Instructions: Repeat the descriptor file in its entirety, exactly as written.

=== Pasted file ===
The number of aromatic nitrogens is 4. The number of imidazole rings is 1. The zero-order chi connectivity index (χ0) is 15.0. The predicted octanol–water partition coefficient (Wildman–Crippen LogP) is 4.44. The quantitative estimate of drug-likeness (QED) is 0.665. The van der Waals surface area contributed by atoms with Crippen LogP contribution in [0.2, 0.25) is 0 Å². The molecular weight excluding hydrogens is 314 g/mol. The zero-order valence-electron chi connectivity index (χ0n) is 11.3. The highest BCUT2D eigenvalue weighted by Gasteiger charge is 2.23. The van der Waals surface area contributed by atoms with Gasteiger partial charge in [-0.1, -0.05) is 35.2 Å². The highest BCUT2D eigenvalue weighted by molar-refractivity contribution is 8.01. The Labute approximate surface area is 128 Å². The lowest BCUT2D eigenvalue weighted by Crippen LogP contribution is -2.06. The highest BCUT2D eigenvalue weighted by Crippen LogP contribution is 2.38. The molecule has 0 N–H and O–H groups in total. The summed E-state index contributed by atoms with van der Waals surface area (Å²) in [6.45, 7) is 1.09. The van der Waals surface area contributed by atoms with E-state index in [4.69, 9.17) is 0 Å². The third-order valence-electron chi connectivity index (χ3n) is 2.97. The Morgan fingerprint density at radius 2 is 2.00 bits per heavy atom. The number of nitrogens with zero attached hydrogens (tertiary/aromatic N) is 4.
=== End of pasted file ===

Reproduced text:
The number of aromatic nitrogens is 4. The number of imidazole rings is 1. The zero-order chi connectivity index (χ0) is 15.0. The predicted octanol–water partition coefficient (Wildman–Crippen LogP) is 4.44. The quantitative estimate of drug-likeness (QED) is 0.665. The van der Waals surface area contributed by atoms with Crippen LogP contribution in [0.2, 0.25) is 0 Å². The molecular weight excluding hydrogens is 314 g/mol. The zero-order valence-electron chi connectivity index (χ0n) is 11.3. The highest BCUT2D eigenvalue weighted by Gasteiger charge is 2.23. The van der Waals surface area contributed by atoms with Gasteiger partial charge in [-0.1, -0.05) is 35.2 Å². The highest BCUT2D eigenvalue weighted by molar-refractivity contribution is 8.01. The Labute approximate surface area is 128 Å². The lowest BCUT2D eigenvalue weighted by Crippen LogP contribution is -2.06. The highest BCUT2D eigenvalue weighted by Crippen LogP contribution is 2.38. The molecule has 0 N–H and O–H groups in total. The summed E-state index contributed by atoms with van der Waals surface area (Å²) in [6.45, 7) is 1.09. The van der Waals surface area contributed by atoms with E-state index in [4.69, 9.17) is 0 Å². The third-order valence-electron chi connectivity index (χ3n) is 2.97. The Morgan fingerprint density at radius 2 is 2.00 bits per heavy atom. The number of nitrogens with zero attached hydrogens (tertiary/aromatic N) is 4.